Gloves off as Cyrus Mistry slams Ratan Tata in email, Sebi wades in
A fierce fight appeared to be brewing for control of the $103-billion Tata group with details of ousted chairman Cyrus Mistry’s email to the Tata Sons board tumbling out on Wednesday.Cyrus Mistry Exit Updated: Oct 27, 2016 13:08 IST
A fierce fight appeared to be brewing for control of the $103-billion Tata group with details of ousted chairman Cyrus Mistry’s email to the Tata Sons board tumbling out on Wednesday.
The emailblames decisions -- such as taking the group global by stretching its resources and manufacturing the world’s cheapest car – taken by Mistry’s predecessor Ratan Tata for leaving the group with no choice but to write down $18 billion.
Mistry paid a quiet visit to Bombay House, the group’s headquarters in Mumbai, on Wednesday, avoiding television cameras and reporters waiting outside.
But soon the details of his email began to emerge, which were explosive compared to the guarded statements that followed Mistry’s surprise sacking.
The writedown, said Mistry, would be because of the losses in five companies: Tata Motors, Tata Steel, Indian Hotels, Tata Teleservices and Tata Power.
This prompted the stock exchanges --- BSE and NSE – to ask the five companies about the details of their losses. And, stock markets regulator Sebi began looking for a breach of corporate governance and listing norms.
The email gave the regulator and the exchanges enough cause for concern. Mistry said he inherited a debt-laden enterprise saddled with losses, naming the hotels, vehicles, steel, power, and telecom companies as “legacy hotspots”.
There was also a hint of the personal. Mistry said the Nano project, though deep in losses, has to continue because it supplies parts to an electric car company part owned by Ratan Tata.
“This product (Nano) has consistently lost money, peaking at Rs 1,000 crore. As there is no line of sight to profitability… Any turnaround strategy for the company requires to shut it down. Emotional reasons alone have kept us away from this crucial decision,” wrote Mistry.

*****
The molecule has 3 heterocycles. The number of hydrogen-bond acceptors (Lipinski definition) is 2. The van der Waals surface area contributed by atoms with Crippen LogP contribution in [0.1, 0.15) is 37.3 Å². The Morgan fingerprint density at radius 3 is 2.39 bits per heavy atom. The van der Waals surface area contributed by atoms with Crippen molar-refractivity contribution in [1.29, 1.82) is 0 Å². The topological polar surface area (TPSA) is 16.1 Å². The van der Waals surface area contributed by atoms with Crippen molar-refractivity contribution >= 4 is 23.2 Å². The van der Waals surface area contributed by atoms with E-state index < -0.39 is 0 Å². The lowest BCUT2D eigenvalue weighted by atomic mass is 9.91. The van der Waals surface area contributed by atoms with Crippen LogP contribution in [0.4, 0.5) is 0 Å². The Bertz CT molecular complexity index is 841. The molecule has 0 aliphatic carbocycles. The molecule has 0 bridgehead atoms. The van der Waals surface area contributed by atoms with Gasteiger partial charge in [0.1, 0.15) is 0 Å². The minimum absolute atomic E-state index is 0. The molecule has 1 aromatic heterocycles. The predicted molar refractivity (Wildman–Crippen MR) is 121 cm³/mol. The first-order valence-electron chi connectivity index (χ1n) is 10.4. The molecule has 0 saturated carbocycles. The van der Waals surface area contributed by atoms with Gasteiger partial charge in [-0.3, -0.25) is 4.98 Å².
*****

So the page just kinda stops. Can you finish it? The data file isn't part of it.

He was equally scathing about the group’s overseas acquisitions, sparing only Tetley and Jaguar Land Rover. The rest, Mistry said, had left a large debt overhang. “The European steel business faced potential impairments in excess of $10 billion… Many foreign properties of Indian Hotels have been sold at a loss,” he said.
Ratan Tata had acquired the European steel business from Corus Group amid much fanfare. It was the cornerstone of the global edifice that Tata wanted to turn the group into.
If globalisation was Tata’s ambition, Nano was his heart’s desire. The little car had captured the global automobile industry’s imagination from the first time Ratan Tata talked, some 15 years ago, about a car that would sell for $2,000 – R1 lakh at the time.
He took it to fruition in spite of the engineering challenges and took on chief minister Mamata Banerjee to move the project out of West Bengal to Gujarat. But the car’s sales haven’t matched the drama or the anticipation it generated.
Officially, Tata Sons didn’t comment. But its executives said the group would respond to every point in an email that had been drafted and would soon be sent to Mistry.
The group’s lawyer, Abhishek Manu Singhvi, said Mistry’s ouster was a simple case of a board losing confidence in its chairman and that needed no notice.
For full coverage on Cyrus Mistry’s ouster, click here